I have a lot of hobbies: scrapbooking, rubbing Skyla’s belly, drinking gallons of Starbucks coffee until I’m a jittery mess, and singing Frozen songs loudly and obnoxiously.
Then there’s my favorite hobby; the one I devote the biggest chunk of my precious time to.
Yup, I may appear to be an in-control solo entrepreneur with a knack for writing about productivity and success…but I worry about nearly every aspect of my life.
And I bet you do too.
The world can be a scary place (like the contents of my playlist labeled “Guilty Pleasures”), but worrying makes it even more terrifying than it really is.
Here are the most common worries I hear from my clients and readers:
- I’m worried I’ll never find a career I can be passionate about.
- I’m worried about making enough money to support myself and do what I want.
- I’m worried that if I put myself out there, people will laugh at me.
- I’m worried that my business idea will flop and I’ll be a failure.
- I’m worried that these sad feelings will never go away.
Whoa. That’s some heavy stuff.
Worrying is our ego’s way of protecting us from perceived harm. As Gay Hendricks says in one of my favorite books The Big Leap, when we reach the upper limit of our happiness, we’ll worry and create doubts to bring us back down to our normal comfort zone.
But worrying keeps us from achieving our goals. You bet I worried about starting my own business, but it was so worth it once I pushed past my fears.
I worry about what people think of me, but I still record videos, do interviews, and appear on camera. It’s a great feeling when my clients say they hired me because I’m goofy, unpolished, and “just like them.”
What unknown dangers are you trying to protect yourself from by worrying?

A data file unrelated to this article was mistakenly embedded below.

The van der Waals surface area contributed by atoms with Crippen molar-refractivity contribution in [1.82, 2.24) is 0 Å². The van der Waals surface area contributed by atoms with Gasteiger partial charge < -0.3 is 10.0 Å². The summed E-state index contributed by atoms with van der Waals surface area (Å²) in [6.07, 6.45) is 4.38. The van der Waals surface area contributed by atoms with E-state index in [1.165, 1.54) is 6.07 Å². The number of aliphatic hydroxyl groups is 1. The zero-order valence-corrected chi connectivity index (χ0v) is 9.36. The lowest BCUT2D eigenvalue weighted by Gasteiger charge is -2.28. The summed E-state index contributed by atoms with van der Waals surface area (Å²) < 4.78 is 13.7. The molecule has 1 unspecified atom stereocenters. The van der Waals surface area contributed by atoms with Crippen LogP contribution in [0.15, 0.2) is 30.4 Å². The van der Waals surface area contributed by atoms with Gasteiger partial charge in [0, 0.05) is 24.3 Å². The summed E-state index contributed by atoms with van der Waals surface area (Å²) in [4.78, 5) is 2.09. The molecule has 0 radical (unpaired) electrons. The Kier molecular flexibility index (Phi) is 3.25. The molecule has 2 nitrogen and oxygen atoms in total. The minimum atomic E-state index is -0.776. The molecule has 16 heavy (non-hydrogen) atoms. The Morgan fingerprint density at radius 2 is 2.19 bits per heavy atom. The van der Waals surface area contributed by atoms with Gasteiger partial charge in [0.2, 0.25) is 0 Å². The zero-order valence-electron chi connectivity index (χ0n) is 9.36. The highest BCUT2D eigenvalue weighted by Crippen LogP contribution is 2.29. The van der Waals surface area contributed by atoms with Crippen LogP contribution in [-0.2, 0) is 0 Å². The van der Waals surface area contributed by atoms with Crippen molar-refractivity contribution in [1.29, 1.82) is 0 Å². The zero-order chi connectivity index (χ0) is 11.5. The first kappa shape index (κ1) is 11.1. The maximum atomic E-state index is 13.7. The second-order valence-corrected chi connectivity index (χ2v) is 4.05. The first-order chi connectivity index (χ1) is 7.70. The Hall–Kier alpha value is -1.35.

Here’s how you can stop worrying and embrace the unknown. And kick some ass!
Figure Out the Worst Case Scenario
One of my most popular blog posts is called What’s the Worst That Could Happen? It resonates with you gals because it’s all about going to that worry-filled place in your mind…and realizing it’s not so bad after all.
Think about your problem, then ask yourself these questions:
- What’s the worst that could happen? Really, go there. Map out the extreme worst case scenario. Don’t hold back, and get as detailed as possible. Mine involves grizzly bears.
- What’s the most likely thing that could happen? Think about what is the most realistic outcome, seriously. Be honest with yourself, even if you have to admit that there’s no real danger.
- Is the risk worth taking anyway? Life is scary, but we’ll never grow unless we take risks. So, ask yourself if this risk is worth taking even if the most likely unpleasant scenario happens.
Swim in the Positivity Pool
Your worrying might start with just a few small doubts: “I’m not as smart as she is” or “I don’t have enough time to do what I want to do.” But then your worries get bigger and dirtier until you’re covered in a mucky sense of self-doubt.
The best way to clean off that icky negative feeling is to take a swim in the positivity pool. By surrounding yourself with feelings of gratitude, optimism, and hope, you’ll begin to think clearer and more objectively about your situation.
I encourage all my clients to start a gratitude practice, which can include writing in a gratitude journal or filling a thank you jar with all your daily blessings. And a vision board is a beautiful way to surround yourself with images of what truly matters in your life.
Your future is unknown…and that means it can be wonderful too.
Zone Out in the Zen
But what if nothing seems to squash your worrying? If you’re really struggling to stop worrying about the unknown, it’s time for you to focus on what you do know.
The present moment.
Meditating is an excellent way to center yourself and be at peace with where you are right now. There’s no right or wrong way to mediate. I do visualization meditations, smile meditations, walking meditations, and I even meditate in line at the grocery store!
Take 5 minutes today to step away from your computer or phone and find a quiet place to sit. Breathe in and out slowly and imagine the tension flowing out of your body. Visualize your worries shrinking in size until they disappear completely.
Mediation works best when you make it a habit, so it’s OK if you still feel worried after your first try. Keep at it, and remember to pause and mediate when you’re feeling most anxious.
This post focuses on Step 1 of the Life Editing Process, Create a Foundation, and Step 2, Delete Bad Influences. For more about life editing and what it can do for you, click here.
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